“Before setting her sights on reviving the snoopers’ charter, the Home Secretary should address the fact that one of the biggest challenges facing the police is making use of the huge volume of data that is already available, including data from social media and internet companies. The snoopers’ charter would not have addressed this, while diverting billions from investing in skills and training for the police.”
Counter-terrorism powers remain one of the areas of legislation reserved to Westminster, despite recent calls from some quarters that they be devolved to the Scottish Parliament.
Scotland Yard commissioner Sir Bernard Hogan-Howe, who has ultimate responsibility for counter-terrorism policing, said policy was moving in the “right direction”, but insisted parliament had to decide the balance between privacy and security.
Shadow home secretary Yvette Cooper said: “We will look at the detail the government brings forward on making it possible for the police and security services to identify terrorists and criminals online.
“We have always said that key information on IP addresses is required by the police when investigating who has sent abusive images of children or terror threats.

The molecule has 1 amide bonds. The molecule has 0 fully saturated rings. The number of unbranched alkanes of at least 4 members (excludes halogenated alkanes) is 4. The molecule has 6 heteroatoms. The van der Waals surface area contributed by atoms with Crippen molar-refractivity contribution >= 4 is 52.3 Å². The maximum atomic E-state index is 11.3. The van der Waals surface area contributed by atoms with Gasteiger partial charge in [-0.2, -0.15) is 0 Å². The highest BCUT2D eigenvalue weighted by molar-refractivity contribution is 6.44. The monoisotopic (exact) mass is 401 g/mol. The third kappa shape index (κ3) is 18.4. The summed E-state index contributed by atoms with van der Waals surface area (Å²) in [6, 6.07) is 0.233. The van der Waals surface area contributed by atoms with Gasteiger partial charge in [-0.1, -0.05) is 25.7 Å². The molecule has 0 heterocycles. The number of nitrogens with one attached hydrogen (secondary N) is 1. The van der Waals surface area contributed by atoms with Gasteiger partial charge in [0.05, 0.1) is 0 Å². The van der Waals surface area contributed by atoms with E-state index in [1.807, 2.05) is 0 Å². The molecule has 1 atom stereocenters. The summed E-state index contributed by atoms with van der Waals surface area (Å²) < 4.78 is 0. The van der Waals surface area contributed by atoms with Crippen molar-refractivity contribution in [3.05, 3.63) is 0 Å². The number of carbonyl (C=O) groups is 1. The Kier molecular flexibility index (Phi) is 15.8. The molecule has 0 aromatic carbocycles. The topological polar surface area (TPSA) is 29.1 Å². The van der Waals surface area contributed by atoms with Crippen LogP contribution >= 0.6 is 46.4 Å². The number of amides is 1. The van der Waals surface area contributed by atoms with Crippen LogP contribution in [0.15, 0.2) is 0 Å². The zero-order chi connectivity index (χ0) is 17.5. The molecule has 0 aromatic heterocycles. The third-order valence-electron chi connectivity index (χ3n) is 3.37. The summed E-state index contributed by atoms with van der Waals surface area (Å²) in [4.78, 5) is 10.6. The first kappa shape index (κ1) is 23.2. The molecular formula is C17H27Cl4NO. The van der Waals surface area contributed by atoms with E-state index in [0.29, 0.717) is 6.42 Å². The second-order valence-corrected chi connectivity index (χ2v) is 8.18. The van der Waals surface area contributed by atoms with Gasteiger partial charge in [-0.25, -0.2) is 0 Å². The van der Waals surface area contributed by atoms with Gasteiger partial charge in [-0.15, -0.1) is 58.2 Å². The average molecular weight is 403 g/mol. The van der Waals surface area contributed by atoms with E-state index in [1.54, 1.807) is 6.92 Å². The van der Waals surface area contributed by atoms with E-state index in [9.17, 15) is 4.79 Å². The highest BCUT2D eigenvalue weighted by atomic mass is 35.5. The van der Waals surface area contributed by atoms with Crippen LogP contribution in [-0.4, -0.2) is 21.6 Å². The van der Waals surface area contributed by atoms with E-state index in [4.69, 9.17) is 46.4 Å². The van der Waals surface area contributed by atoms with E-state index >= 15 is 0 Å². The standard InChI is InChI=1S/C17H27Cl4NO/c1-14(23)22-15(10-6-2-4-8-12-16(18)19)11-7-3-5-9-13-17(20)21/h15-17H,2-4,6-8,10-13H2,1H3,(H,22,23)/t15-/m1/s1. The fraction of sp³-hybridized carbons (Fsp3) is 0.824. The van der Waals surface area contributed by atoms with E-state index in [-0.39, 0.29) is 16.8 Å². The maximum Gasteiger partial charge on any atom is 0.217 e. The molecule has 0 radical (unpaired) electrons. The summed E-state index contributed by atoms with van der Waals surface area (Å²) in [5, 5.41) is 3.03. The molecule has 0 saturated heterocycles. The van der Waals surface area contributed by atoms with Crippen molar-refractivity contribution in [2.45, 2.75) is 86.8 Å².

“It is important that access must be subject to appropriate oversight providing sufficient checks and balances.
“The government wanted to take powers that were far too widely drawn in the Communications Data bill and we have insisted on a major review of RIPA [Regulation of Investigatory Powers Act] by the independent terrorism reviewer.
“Public confidence must be maintained to make sure the invaluable work the police and security services do to keep us safe can continue and is supported.”
Tory back-bencher David Davis, a former shadow home secretary, said: “It’s a stepping stone back to the old snoopers’ charter.
“The thing that parliament roundly threw out about a year and half ago, two years ago because they weren’t convinced that this was necessary.
“Now this technical change is OK, it’s sensible, but the home secretary has said in effect that she sees it as a route back into the whole snoopers’ charter and, frankly, I think she’s going to have real trouble.”